$this->hasMany('Child', [$m, 'their_field'=>'parent_item_id', 'table_alias'=>'child'])
            ->addField('child_age',['aggregate'=>'sum', 'field'=>'age']);

Loading model like that can produce a pretty sophisticated query:

    (select `parent`.`name`
     from `item` `parent`
     left join `item2` as `parent_i` on `parent_i`.`item_id` = `parent`.`id`
     where `parent`.`id` = `pp_i`.`parent_item_id`
     ) `parent_item`,
    (select sum(`child`.`age`) from `item` `child`
     left join `item2` as `child_i` on `child_i`.`item_id` = `child`.`id`
     where `child_i`.`parent_item_id` = `pp`.`id`
    ) `child_age`,`pp`.`id` `_i`
from `item` `pp`left join `item2` as `pp_i` on `pp_i`.`item_id` = `pp`.`id`

Various ways to specify options

When calling hasOne()->addFields() there are various ways to pass options:

  • addFields([‘name’, ‘dob’]) - no options are passed, use defaults. Note that reference will not fetch the type of foreign field due to performance consideration.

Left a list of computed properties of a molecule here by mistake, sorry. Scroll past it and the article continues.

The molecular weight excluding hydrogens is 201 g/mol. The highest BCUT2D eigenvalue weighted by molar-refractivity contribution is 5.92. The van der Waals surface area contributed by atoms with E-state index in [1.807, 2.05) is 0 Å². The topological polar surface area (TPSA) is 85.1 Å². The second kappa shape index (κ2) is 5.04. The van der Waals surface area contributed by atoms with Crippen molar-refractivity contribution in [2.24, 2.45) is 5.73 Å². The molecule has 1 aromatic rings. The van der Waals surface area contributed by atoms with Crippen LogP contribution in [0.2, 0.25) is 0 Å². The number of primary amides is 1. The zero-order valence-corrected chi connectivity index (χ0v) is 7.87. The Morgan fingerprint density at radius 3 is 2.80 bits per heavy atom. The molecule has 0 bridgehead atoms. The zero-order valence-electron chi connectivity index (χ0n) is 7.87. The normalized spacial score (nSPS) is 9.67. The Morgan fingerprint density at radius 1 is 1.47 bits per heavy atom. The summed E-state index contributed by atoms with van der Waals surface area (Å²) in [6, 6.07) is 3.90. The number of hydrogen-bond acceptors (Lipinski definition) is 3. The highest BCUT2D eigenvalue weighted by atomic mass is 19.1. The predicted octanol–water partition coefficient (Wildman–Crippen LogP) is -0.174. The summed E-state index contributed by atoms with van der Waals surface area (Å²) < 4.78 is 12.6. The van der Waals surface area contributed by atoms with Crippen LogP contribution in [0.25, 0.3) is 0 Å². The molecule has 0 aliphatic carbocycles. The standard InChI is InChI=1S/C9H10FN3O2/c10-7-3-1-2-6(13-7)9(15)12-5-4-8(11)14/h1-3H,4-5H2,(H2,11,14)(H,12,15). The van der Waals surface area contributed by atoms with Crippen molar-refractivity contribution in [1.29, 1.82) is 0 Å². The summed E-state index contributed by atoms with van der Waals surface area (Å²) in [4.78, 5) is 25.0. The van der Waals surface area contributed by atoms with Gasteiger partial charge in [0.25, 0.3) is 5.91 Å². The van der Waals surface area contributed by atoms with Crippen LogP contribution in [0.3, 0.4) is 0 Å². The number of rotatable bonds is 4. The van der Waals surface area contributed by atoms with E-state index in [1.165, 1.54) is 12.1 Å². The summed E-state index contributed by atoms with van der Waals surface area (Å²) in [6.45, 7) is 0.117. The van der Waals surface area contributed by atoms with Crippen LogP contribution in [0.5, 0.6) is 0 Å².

• addFields([‘first_name’ => ‘name’]) - this indicates aliasing. Field name will be added as first_name.
  • addFields([[‘dob’, ‘type’=>’date’]]) - wrap inside array to pass options to field
  • addFields([‘the_date’ => [‘dob’, ‘type’=>’date’]]) - combination of aliasing and options
  • addFields([‘dob’, ‘dod’], [‘type’=>’date’]) - passing defaults for multiple fields

References with New Records

Agile Data takes extra care to help you link your new records with new related entities. Consider the following two models:

class Model_User extends \atk4\data\Model {
    public $table = 'user';
    function init() {

        $this->hasOne('contact_id', new Model_Contact());

class Model_Contact extends \atk4\data\Model {
    public $table = 'contact';
    function init() {


This is a classic one to one reference, but let’s look what happens when you are working with a new model:

$m = new Model_User($db);

$m['name'] = 'John';

In this scenario, a new record will be added into ‘user’ with ‘contact_id’ equal to null. The next example will traverse into the contact to set it up: